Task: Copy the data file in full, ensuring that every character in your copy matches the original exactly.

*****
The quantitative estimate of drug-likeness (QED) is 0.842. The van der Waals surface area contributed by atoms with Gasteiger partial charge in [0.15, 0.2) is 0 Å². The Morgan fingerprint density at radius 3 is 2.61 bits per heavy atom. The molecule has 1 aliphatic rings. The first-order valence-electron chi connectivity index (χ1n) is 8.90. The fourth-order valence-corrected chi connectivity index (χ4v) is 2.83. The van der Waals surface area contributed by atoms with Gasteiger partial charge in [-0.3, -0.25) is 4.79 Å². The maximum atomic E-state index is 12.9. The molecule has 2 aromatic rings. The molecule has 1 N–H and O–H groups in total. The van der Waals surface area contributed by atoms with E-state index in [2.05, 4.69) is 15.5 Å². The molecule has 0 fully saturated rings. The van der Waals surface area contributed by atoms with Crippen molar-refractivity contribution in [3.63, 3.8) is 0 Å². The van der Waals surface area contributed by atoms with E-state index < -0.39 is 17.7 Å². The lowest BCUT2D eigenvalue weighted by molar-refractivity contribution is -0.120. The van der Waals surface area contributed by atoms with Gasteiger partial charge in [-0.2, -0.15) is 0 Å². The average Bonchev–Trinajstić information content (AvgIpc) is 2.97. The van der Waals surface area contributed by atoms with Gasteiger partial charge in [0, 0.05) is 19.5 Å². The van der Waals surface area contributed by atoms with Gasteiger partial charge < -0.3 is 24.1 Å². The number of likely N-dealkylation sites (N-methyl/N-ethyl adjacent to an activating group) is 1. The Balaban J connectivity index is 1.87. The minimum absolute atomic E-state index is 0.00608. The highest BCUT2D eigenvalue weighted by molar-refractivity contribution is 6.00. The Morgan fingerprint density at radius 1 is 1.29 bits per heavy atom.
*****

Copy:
The quantitative estimate of drug-likeness (QED) is 0.842. The van der Waals surface area contributed by atoms with Gasteiger partial charge in [0.15, 0.2) is 0 Å². The Morgan fingerprint density at radius 3 is 2.61 bits per heavy atom. The molecule has 1 aliphatic rings. The first-order valence-electron chi connectivity index (χ1n) is 8.90. The fourth-order valence-corrected chi connectivity index (χ4v) is 2.83. The van der Waals surface area contributed by atoms with Gasteiger partial charge in [-0.3, -0.25) is 4.79 Å². The maximum atomic E-state index is 12.9. The molecule has 2 aromatic rings. The molecule has 1 N–H and O–H groups in total. The van der Waals surface area contributed by atoms with E-state index in [2.05, 4.69) is 15.5 Å². The molecule has 0 fully saturated rings. The van der Waals surface area contributed by atoms with Crippen molar-refractivity contribution in [3.63, 3.8) is 0 Å². The van der Waals surface area contributed by atoms with E-state index < -0.39 is 17.7 Å². The lowest BCUT2D eigenvalue weighted by molar-refractivity contribution is -0.120. The van der Waals surface area contributed by atoms with Gasteiger partial charge in [-0.2, -0.15) is 0 Å². The average Bonchev–Trinajstić information content (AvgIpc) is 2.97. The van der Waals surface area contributed by atoms with Gasteiger partial charge in [0, 0.05) is 19.5 Å². The van der Waals surface area contributed by atoms with Gasteiger partial charge < -0.3 is 24.1 Å². The number of likely N-dealkylation sites (N-methyl/N-ethyl adjacent to an activating group) is 1. The Balaban J connectivity index is 1.87. The minimum absolute atomic E-state index is 0.00608. The highest BCUT2D eigenvalue weighted by molar-refractivity contribution is 6.00. The Morgan fingerprint density at radius 1 is 1.29 bits per heavy atom.